And then there are the prolific self-seeders! Feverfew, Tanacetum parthenium seeds itself everywhere and can easily crowd out other perennials. The seedlings are easy enough to remove, but if you resent yet another chore, you may find that this plant is a real nuisance.
The best thing a gardener can do is to avoid problems with invasive plants in the first place. Here are a few suggestions to help:
• When selecting an unfamiliar plant, ask nursery or garden centre staff for references: "Is this plant aggressive or invasive in any way?" Most well-trained staff will warn you about potential issues.
Bugleweed, Ajuga can easily get out of control in moist soil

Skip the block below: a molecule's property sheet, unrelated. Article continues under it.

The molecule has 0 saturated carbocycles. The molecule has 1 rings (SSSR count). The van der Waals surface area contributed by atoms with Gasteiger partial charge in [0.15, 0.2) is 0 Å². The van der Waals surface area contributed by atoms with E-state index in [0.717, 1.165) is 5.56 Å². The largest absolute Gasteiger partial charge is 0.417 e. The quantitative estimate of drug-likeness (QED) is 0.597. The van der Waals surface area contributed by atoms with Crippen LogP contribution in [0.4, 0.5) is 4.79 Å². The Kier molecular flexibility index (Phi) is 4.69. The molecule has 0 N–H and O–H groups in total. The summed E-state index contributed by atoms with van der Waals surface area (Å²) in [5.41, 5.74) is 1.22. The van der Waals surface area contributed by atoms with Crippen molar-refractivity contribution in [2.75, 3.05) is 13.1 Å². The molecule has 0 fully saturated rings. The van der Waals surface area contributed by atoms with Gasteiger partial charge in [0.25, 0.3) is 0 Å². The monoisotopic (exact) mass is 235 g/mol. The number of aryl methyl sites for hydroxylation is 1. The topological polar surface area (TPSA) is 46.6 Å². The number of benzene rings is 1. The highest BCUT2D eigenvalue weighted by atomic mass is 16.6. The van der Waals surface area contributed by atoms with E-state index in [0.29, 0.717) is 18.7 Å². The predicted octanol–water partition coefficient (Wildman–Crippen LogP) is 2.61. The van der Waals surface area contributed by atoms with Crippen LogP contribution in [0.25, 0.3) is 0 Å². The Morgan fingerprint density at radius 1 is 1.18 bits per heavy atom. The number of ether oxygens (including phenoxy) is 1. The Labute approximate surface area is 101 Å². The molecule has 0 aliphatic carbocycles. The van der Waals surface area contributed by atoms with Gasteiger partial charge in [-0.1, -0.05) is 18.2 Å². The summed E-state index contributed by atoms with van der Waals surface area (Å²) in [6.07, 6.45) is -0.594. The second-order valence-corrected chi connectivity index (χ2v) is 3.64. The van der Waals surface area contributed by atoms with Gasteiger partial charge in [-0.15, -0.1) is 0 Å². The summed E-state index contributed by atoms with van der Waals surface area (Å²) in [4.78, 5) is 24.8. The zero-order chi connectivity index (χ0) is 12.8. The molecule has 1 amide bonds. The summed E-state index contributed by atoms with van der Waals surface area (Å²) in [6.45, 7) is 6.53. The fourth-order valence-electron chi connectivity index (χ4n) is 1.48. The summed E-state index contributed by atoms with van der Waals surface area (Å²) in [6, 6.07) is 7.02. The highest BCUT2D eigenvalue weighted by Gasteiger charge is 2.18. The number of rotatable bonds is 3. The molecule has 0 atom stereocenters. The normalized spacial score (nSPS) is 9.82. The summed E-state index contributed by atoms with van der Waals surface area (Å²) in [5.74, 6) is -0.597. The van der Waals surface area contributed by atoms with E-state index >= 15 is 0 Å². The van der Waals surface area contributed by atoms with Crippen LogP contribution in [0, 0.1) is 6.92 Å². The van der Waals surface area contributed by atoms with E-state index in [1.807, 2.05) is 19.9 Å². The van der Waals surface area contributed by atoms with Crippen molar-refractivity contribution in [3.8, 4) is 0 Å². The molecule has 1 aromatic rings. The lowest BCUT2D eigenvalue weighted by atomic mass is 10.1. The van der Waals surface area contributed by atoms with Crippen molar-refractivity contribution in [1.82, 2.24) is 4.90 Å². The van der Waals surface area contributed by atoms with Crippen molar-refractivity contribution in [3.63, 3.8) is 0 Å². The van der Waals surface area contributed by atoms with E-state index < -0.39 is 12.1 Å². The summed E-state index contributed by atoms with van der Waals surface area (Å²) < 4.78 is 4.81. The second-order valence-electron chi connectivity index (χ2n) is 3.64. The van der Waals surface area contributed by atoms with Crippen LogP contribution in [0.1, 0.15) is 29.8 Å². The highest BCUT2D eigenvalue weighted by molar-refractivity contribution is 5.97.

• Pay heed to descriptives. A "groundcover" will spread out more or less aggressively to cover a wide area. The Sweet Woodruff, mentioned earlier, can blanket a large shady area. If that's not what you are looking for, try to find an alternative that is "clump-forming."
• Take note of the manner a plant spreads and how quickly it does so. "Spreads by creeping rhizomes" means the plant will travel underground. "Prolific self-seeder" may be an issue, if you dislike removing unwanted seedlings.
• Proper botanical names are an invaluable way to identify plants, but common names do have their uses. If a common name includes the word "weed" (Goutweed is a good example) someone probably gave it that name for a reason.
Creeping Jenny threatening to choke out the herb Sweet Cicely.
• The internet is an amazing resource. Before you plant something that is unfamiliar, look it up online. Type something like: "Is Creeping Jenny invasive?" into the search engine of your choice. If you get a long list of results, I'd think twice about planting Creeping Jenny.